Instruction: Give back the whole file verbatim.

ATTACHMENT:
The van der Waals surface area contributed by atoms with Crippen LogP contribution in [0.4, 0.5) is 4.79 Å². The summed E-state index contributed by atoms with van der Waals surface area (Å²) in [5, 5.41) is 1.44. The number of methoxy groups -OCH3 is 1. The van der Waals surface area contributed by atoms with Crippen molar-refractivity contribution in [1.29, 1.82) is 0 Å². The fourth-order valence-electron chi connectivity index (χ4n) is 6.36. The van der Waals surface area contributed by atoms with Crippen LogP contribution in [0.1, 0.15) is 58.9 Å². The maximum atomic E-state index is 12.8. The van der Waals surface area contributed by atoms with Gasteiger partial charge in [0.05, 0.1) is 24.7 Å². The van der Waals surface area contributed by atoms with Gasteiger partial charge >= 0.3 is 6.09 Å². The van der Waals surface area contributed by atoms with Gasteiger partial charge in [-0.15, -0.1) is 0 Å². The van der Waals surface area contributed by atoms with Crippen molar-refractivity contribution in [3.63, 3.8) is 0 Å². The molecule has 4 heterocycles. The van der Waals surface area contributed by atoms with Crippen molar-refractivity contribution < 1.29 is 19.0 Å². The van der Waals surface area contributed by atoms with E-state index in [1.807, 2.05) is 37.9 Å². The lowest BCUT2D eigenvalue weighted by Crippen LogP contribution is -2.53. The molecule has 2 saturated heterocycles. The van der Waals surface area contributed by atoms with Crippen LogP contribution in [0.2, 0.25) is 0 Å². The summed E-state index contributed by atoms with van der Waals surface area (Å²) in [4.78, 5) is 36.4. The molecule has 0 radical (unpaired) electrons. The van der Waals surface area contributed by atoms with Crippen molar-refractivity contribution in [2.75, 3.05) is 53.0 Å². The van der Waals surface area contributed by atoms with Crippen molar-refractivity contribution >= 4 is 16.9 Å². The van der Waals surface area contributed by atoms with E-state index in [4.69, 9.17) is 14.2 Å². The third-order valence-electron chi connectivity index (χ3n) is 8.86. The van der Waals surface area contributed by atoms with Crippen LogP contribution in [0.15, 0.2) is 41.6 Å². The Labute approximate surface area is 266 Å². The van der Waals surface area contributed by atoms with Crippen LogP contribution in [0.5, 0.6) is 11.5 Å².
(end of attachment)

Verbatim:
The van der Waals surface area contributed by atoms with Crippen LogP contribution in [0.4, 0.5) is 4.79 Å². The summed E-state index contributed by atoms with van der Waals surface area (Å²) in [5, 5.41) is 1.44. The number of methoxy groups -OCH3 is 1. The van der Waals surface area contributed by atoms with Crippen molar-refractivity contribution in [1.29, 1.82) is 0 Å². The fourth-order valence-electron chi connectivity index (χ4n) is 6.36. The van der Waals surface area contributed by atoms with Crippen LogP contribution in [0.1, 0.15) is 58.9 Å². The maximum atomic E-state index is 12.8. The van der Waals surface area contributed by atoms with Gasteiger partial charge in [0.05, 0.1) is 24.7 Å². The van der Waals surface area contributed by atoms with Gasteiger partial charge >= 0.3 is 6.09 Å². The van der Waals surface area contributed by atoms with Gasteiger partial charge in [-0.15, -0.1) is 0 Å². The van der Waals surface area contributed by atoms with Crippen molar-refractivity contribution in [3.63, 3.8) is 0 Å². The molecule has 4 heterocycles. The van der Waals surface area contributed by atoms with Crippen molar-refractivity contribution < 1.29 is 19.0 Å². The van der Waals surface area contributed by atoms with E-state index in [1.807, 2.05) is 37.9 Å². The lowest BCUT2D eigenvalue weighted by Crippen LogP contribution is -2.53. The molecule has 2 saturated heterocycles. The van der Waals surface area contributed by atoms with Crippen LogP contribution in [0.2, 0.25) is 0 Å². The summed E-state index contributed by atoms with van der Waals surface area (Å²) in [4.78, 5) is 36.4. The molecule has 0 radical (unpaired) electrons. The van der Waals surface area contributed by atoms with Crippen molar-refractivity contribution in [2.75, 3.05) is 53.0 Å². The van der Waals surface area contributed by atoms with Crippen molar-refractivity contribution >= 4 is 16.9 Å². The van der Waals surface area contributed by atoms with E-state index in [4.69, 9.17) is 14.2 Å². The third-order valence-electron chi connectivity index (χ3n) is 8.86. The van der Waals surface area contributed by atoms with Crippen LogP contribution in [0.15, 0.2) is 41.6 Å². The Labute approximate surface area is 266 Å². The van der Waals surface area contributed by atoms with Crippen LogP contribution in [0.5, 0.6) is 11.5 Å².